A “Venture Capital” or “Business Angels” investor is not detached from commercials of any bank, nor has wings or magic wands. He is a legal or physical person (rare cases) that secures the starting capital of a business, against a higher or lower percentage of profit, after recovering his investment. With small differences in perception and legislation, this practice is common to both the United States and the European Union.
The term “angel” comes from the early 20th century when wealthy business people have invested in fast and generous business. In Europe, the commonly used term is “business angel”, an investor who invests capital in companies that are launching a new business or providing growth capital to an existing business. In most cases, investors use equity, but there are also networks or groups of investors that can together secure a higher level of funding. Over a certain level of funding, they are organized as venture capitalists more precisely named Venture Capital investors.
Benefits of getting the capital from an investor
The vast majority of lending institutions (banks in general) after the big 2008 crisis that began in the United States through the bankruptcy of Lehman Brothers maintains a rather hesitant and reserved attitude, making it very difficult for an entrepreneur interested in financing an idea new business to meet the criteria for guaranteeing and documenting a business credit. Even if the idea of a business is “brilliant” to the superlative, a bank will assess the apartment, car and monthly income of the “genius” claimant. An “angel” investor will only consider the quality of the business plan and the robustness of the business, and will evaluate return on investment (ROI) or SEC (secure of investment). Many investors are in fact retired or retired executives and managers with a tremendous business experience with their own funds and good expertise in some economic areas. An investor not only brings good business capital or auditing, but also brings valuable know-how, knowledge and skills to the business. They can also bring a number of useful contacts to enable the entrepreneur to develop a network of suppliers or customers or people who also have these abilities.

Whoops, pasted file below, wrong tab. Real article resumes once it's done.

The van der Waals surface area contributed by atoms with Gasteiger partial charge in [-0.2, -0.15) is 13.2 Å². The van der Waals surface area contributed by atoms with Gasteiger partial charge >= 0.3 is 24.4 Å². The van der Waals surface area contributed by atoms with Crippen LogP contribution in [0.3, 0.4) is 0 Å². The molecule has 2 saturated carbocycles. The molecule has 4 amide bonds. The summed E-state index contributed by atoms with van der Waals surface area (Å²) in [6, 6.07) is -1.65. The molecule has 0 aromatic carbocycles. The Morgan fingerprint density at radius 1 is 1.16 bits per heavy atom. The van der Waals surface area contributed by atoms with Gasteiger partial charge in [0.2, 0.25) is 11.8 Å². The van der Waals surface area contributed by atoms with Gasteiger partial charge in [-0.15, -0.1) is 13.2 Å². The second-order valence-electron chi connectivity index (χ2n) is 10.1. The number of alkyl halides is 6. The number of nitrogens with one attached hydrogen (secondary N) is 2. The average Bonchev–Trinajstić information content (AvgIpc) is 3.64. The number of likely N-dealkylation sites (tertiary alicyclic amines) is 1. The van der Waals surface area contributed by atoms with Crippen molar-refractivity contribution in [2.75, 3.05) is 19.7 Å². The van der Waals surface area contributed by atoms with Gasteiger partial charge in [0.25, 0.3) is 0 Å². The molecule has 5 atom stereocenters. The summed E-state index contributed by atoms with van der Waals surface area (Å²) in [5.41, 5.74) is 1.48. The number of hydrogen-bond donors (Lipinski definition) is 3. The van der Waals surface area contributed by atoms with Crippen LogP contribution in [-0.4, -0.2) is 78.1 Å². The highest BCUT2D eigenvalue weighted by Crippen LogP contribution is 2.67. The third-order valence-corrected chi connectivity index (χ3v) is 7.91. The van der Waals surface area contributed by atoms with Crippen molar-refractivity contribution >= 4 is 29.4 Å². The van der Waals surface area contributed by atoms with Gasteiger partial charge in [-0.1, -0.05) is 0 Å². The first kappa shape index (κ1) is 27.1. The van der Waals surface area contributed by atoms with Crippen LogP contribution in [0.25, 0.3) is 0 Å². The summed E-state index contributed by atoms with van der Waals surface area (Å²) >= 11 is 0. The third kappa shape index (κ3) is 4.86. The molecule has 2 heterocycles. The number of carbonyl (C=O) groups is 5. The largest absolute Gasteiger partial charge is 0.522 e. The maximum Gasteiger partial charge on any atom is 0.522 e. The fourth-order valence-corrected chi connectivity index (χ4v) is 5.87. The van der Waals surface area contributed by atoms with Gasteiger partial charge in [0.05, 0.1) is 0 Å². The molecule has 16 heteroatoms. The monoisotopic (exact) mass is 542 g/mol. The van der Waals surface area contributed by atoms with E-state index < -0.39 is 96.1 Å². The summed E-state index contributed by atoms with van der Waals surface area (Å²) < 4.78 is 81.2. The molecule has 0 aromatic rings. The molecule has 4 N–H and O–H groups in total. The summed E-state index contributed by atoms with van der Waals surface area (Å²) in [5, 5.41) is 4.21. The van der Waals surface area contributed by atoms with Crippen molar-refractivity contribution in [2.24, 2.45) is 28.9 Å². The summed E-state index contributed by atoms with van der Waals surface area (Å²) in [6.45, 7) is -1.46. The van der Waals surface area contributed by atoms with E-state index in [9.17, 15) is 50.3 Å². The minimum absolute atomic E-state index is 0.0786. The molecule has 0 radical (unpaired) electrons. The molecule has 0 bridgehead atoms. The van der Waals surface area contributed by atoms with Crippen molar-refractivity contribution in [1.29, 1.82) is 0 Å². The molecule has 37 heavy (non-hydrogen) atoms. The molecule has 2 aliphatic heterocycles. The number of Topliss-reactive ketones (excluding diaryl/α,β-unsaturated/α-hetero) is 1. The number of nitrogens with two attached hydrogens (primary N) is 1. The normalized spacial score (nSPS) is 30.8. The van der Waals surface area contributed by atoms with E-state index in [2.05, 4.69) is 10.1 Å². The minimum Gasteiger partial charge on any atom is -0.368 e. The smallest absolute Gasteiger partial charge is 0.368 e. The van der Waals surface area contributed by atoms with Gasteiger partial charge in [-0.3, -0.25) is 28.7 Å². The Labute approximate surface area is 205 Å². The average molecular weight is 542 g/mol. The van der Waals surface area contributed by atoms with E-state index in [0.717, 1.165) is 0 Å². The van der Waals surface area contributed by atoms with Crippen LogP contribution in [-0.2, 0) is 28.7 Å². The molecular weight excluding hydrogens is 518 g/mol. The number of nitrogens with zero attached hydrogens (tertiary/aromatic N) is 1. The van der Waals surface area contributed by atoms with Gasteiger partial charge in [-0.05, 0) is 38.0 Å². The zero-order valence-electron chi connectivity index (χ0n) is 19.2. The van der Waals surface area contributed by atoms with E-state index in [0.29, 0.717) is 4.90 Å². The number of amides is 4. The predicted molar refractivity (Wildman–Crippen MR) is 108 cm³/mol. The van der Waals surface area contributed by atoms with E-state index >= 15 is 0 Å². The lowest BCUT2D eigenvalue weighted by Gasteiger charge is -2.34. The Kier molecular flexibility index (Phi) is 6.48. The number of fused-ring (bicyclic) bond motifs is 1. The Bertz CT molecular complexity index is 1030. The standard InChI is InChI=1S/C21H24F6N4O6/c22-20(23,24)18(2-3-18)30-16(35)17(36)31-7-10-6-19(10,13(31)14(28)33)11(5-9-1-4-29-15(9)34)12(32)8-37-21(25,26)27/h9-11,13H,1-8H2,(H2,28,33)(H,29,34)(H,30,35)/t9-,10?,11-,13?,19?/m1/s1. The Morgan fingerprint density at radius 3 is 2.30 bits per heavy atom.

Costs associated with an investor
An investment in a new company is in 99.99% of the cases a venture investment. Consequently, an investor expects a high return on investment (ROI) as a compensation for losses from other investments. Thus, the percentages required by an investor are high and are required as a form of balance against the risk of losing money in the investment made. Quite often, an investment program is associated with an exit strategy, if the business does not work as planned. In practice, an investment requires 20-30% of the profit over a limited period of time negotiated between the investor and the contractor and mentioned in the financing contract. These percentages may vary drastically and depend on the business risk conditions associated with the business.
Investor Networks (Groups)
Since the late 1980s, groups of investors have emerged. As a rule, a group of 20 members or more, each of whom is interested in using their own funds for joint investment. In 2019, there were 225,000 investors in the United States. In the same year, 245,000 companies benefited from investments made by private investors. Most investments were made in high technology, energy, biotechnology and software companies.
The relationship between an investor and an entrepreneur
It is vital for things to go well and for the business to be a real success, and for a healthy relationship between the parties, based on the same principles and ideals. A company and an investor need to feel comfortable with each other in order to maintain good communication at times when making decisions that can ensure the success of the business.
Post from InvestMarket